I’ve been thinking more about how the costs of video production affect the way its valued, and realized my last post had a pretty obvious omission from the discussion of low budget styles of filmmaking: the No Wave cinema of 80s New York. Described by critic J. Hoberman as ‘unpolished ‘on the street verité’, made with an ‘aggressive anyone-can-do-it aesthetic’, the films had a listless, punk quality which echoes the notions of deskilling and of rejection of ‘specialist’ craft and techniques that I was thinking about in the context of Conceptual Art. Unlike earlier avant-garde film practices, like Structural film, No Wave tended towards ‘content-rich, performance-oriented narrative films’ (Hoberman again) that, explored through loosely told stories “thematics of role playing…and the exploration of power relations and sexuality often in combination”, according to Christian Höller in the Oberhausen catalogue.

This citation attests to their critical rehabilitation, and underlines the process by which ‘subversive’ cinemas (and art practices) get co-opted into a mainstream or corporate aesthetic by marketing execs looking for genuine, authentic instances of uncommodified ‘cool’ and/ or and film historians, curators and academics perhaps looking for something similar albeit not for commercial ends. Something low-cost, unspecialized and low budget nevertheless accrues value, through its aura of authenticity rather than the ‘mental labour’ involved.

This links in with my last post where I was trying to work through the relationship of cost of production to a moving image work’s ‘value’. I wondered whether funders’ desires for expensive looking productions influence the type of work that gets made – does it skew the output to certain types of film-making (which, for example, No Wave would sit uncomfortably within)? In a different context Omar EL Khairy’s article in Mute about Clio Barnard’s The Arbor gives an account of how funding bodies affect the work, arguing that the ‘issues’ presented in it- ‘delinquency, addiction and squalor’ and race were favoured for the narrative focus of the film by the funders and were integral to the packaging (distribution, publicity, contextualising) of the film. In a different way, then, funding parameters affect the style of work being made.

Another angle on the question of value was also offered by Dave Beech’s article ‘On Ugliness’ in this month’s Art Monthly, which outlines both the ideological dimension of beauty and the potential of ugliness to create an uncomfortable rupture into the smoothness of corporate culture. He discusses philosophers like Elaine Scarry and Roger Scruton, whose aim is to reinstate beauty and, although perhaps not obviously stated, devalue ugliness- for aesthetic as well as ethical/ moral reasons. Roughly speaking, beauty and goodness correlate, and their stance could be caricatured as “why must we allow radicals and avant-gardists to take it away from us?”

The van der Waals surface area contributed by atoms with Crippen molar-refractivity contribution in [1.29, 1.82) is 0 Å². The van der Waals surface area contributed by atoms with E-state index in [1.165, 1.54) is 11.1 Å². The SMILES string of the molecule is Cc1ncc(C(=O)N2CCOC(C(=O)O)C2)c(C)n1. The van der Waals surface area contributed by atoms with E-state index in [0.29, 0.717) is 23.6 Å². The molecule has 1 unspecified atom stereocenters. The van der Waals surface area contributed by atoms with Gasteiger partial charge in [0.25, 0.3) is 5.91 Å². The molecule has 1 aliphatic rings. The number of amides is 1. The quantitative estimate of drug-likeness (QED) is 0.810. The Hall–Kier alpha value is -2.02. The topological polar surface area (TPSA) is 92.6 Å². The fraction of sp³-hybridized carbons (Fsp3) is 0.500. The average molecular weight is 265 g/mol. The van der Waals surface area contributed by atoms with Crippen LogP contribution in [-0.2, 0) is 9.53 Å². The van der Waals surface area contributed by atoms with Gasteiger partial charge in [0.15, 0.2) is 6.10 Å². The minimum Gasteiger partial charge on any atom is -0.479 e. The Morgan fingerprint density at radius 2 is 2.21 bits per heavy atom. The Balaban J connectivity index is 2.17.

An association is thus clearly drawn between reactionary practices and beauty and on the flip side, ugliness and radical, avant-gardist practices. He asks, “does ugliness refer to a part of the aesthetic spectrum that can never be satisfactorily incorporated or instrumentalised”, suggesting that beauty occupies the other end of that spectrum. The beauty he refers to, and believes they advocate, harks back to a Victorian belief in the ‘character building’ effects of beauty, one which is all about retaining order and being obedient. Making the leap back into video, would that imply that ‘ugly’ videos have more chance of being critical and disobedient?

It obviously depends how we define ugliness- a cack-handed lack of skill, intentional or not; or a polished kind of repulsiveness. Beech puts forward artists like John Russell as examples of an ugliness that- unlike, say, Impressionism- will not ‘weather with age’ and be selling postcards 100 years from now. And his work certainly isn’t lo-fi; it’s just intentionally repellent in a hyper-saturated, digital-surreal way. Maybe ugliness isn’t about a lo-fi aesthetic but, as Beech says, about a rupture, an obstacle that can’t be ignored.

The work of Ryan Trecartin could be an example of this tendency, combining a YouTube-style, paranoid self-performance (‘cheap’) idiom with a ‘wildly stylized’, super post-produced and excessive look. The results are pretty ugly, in that a bad-taste/ confounding kind of way that both repulses and transfixes, without being cheap to produce.